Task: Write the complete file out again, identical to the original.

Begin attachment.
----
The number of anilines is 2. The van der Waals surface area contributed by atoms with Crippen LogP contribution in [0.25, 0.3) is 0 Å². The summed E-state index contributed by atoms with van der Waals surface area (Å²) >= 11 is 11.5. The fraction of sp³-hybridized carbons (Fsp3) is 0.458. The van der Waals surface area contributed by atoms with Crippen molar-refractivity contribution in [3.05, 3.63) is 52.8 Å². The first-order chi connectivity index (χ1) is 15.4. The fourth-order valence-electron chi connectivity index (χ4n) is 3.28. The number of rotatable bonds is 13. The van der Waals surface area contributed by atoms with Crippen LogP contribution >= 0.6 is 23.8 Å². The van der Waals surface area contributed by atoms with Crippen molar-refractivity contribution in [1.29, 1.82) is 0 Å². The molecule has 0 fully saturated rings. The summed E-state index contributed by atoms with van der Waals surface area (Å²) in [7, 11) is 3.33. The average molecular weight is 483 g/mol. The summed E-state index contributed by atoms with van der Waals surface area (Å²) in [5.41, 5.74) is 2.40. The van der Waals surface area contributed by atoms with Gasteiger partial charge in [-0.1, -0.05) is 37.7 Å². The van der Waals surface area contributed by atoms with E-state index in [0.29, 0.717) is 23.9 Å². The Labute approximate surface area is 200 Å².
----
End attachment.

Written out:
The number of anilines is 2. The van der Waals surface area contributed by atoms with Crippen LogP contribution in [0.25, 0.3) is 0 Å². The summed E-state index contributed by atoms with van der Waals surface area (Å²) >= 11 is 11.5. The fraction of sp³-hybridized carbons (Fsp3) is 0.458. The van der Waals surface area contributed by atoms with Crippen molar-refractivity contribution in [3.05, 3.63) is 52.8 Å². The first-order chi connectivity index (χ1) is 15.4. The fourth-order valence-electron chi connectivity index (χ4n) is 3.28. The number of rotatable bonds is 13. The van der Waals surface area contributed by atoms with Crippen LogP contribution >= 0.6 is 23.8 Å². The van der Waals surface area contributed by atoms with Crippen molar-refractivity contribution in [1.29, 1.82) is 0 Å². The molecule has 0 fully saturated rings. The summed E-state index contributed by atoms with van der Waals surface area (Å²) in [7, 11) is 3.33. The average molecular weight is 483 g/mol. The summed E-state index contributed by atoms with van der Waals surface area (Å²) in [5.41, 5.74) is 2.40. The van der Waals surface area contributed by atoms with Gasteiger partial charge in [-0.1, -0.05) is 37.7 Å². The van der Waals surface area contributed by atoms with E-state index in [0.29, 0.717) is 23.9 Å². The Labute approximate surface area is 200 Å².